Bill
Thanks Bill - I don't like the stains either, even if mine are not blue. Not to mention the smell of fuel after shutdown.

Anyone know if these shrouds can be retrofit?

@DanH - thanks for the explanation and graphs - very interesting if these shrouds have even more than the cosmetic benefit. Any concerns about bugs flying into the pitot?
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  #15  
Old 09-25-2023, 11:30 AM
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DanH DanH is offline
 
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Quote:
Originally Posted by rv8ch View Post
@DanH - thanks for the explanation and graphs - very interesting if these shrouds have even more than the cosmetic benefit. Any concerns about bugs flying into the pitot?
I have considered installing screens on them, but it has gone quite a while without trouble.
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  #16  
Old 09-27-2023, 10:22 AM
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Bit of follow up...

I like a reality check when collecting data. For example, look at underlying principles (the laws of physics don't vary for anyone), or compare with measurements from other sources.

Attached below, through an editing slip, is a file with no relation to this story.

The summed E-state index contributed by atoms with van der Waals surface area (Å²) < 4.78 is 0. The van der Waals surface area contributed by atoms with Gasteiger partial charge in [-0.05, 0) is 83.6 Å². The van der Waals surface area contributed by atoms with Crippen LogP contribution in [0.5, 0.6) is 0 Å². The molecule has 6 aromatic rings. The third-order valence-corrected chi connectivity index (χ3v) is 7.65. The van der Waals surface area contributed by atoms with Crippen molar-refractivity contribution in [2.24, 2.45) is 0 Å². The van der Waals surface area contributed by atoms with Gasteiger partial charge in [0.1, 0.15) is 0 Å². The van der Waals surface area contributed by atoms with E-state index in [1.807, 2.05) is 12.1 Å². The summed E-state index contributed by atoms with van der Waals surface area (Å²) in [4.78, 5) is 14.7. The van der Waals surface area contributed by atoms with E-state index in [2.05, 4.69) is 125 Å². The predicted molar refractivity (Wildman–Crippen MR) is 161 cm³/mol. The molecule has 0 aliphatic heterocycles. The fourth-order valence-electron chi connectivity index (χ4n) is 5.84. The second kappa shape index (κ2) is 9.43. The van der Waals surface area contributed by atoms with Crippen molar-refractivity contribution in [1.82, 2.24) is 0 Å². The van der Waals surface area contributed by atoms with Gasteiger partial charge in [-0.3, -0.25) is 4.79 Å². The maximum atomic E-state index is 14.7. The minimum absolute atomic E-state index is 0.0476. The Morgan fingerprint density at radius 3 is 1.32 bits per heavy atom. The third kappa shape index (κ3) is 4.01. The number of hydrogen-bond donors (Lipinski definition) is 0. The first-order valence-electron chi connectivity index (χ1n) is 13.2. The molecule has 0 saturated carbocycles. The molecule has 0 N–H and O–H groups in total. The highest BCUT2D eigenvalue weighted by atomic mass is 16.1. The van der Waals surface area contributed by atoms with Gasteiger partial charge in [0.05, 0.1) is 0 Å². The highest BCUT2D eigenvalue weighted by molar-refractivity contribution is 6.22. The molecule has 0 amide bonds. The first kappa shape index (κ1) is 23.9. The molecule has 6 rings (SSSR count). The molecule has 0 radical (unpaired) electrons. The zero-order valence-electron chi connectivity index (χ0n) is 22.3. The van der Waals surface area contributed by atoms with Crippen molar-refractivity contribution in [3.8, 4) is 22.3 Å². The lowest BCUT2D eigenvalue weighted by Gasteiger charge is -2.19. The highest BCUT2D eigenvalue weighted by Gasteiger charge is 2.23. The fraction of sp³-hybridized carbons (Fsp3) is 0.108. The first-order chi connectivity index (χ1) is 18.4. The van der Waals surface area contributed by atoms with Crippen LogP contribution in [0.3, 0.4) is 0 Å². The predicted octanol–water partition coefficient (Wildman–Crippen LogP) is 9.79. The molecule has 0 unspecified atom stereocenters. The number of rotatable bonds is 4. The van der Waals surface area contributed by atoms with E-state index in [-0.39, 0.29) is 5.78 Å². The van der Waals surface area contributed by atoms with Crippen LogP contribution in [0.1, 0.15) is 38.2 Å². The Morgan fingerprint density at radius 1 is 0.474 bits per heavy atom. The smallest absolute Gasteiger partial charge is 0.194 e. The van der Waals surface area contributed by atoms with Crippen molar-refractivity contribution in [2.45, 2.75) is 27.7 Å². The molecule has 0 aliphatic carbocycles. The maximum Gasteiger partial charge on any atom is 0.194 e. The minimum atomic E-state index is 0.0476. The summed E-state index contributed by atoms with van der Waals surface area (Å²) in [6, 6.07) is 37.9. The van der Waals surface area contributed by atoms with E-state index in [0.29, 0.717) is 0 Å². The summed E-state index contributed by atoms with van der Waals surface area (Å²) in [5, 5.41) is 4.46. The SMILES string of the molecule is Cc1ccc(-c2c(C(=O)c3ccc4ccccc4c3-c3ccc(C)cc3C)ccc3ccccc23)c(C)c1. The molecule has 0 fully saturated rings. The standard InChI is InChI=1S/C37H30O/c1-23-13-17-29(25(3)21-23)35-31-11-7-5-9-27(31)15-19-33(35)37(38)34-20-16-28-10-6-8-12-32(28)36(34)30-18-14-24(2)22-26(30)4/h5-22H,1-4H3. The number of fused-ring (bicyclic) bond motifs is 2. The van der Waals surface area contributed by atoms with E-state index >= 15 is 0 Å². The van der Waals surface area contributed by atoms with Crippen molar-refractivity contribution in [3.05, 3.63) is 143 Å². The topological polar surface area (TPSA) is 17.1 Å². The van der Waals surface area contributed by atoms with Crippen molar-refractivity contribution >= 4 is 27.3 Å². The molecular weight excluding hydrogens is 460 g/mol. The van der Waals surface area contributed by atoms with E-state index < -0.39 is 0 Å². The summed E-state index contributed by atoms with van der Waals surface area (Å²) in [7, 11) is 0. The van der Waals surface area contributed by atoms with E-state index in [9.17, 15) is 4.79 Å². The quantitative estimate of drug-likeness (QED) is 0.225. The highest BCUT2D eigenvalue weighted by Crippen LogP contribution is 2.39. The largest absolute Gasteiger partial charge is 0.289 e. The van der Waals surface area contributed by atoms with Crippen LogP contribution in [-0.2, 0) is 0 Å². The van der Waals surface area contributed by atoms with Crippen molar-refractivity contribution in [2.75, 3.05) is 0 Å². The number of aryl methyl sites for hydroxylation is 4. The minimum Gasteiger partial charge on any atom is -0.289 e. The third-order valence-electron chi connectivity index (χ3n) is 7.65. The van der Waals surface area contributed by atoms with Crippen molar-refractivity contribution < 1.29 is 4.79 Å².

Below I've aligned two intake port pressure plots. The upper plot was taken from an old CAFE report (EPG Part IV, IO-360 angle valve on a Mooney), the lower from my own records (IO-390 angle valve on an RV-8). The intake tracts are similar, the differences being recording method, RPM, and density. The CAFE plot was taken at 2700+ near sea level, while mine was at 2400, at altitude. The difference shifts the wave shapes and timing a bit, but still, the correlation is obvious.

BTW, in considering the desired length and diameter of the intake tract, those 1960's Lycoming guys did OK. Ignore the left side, when the intake valve is closed. Our interest is high port pressure at valve opening, to get the flow moving into the cylinder, and again as the valve closes, to shove in the last bit even as the piston is beginning to rise from BDC.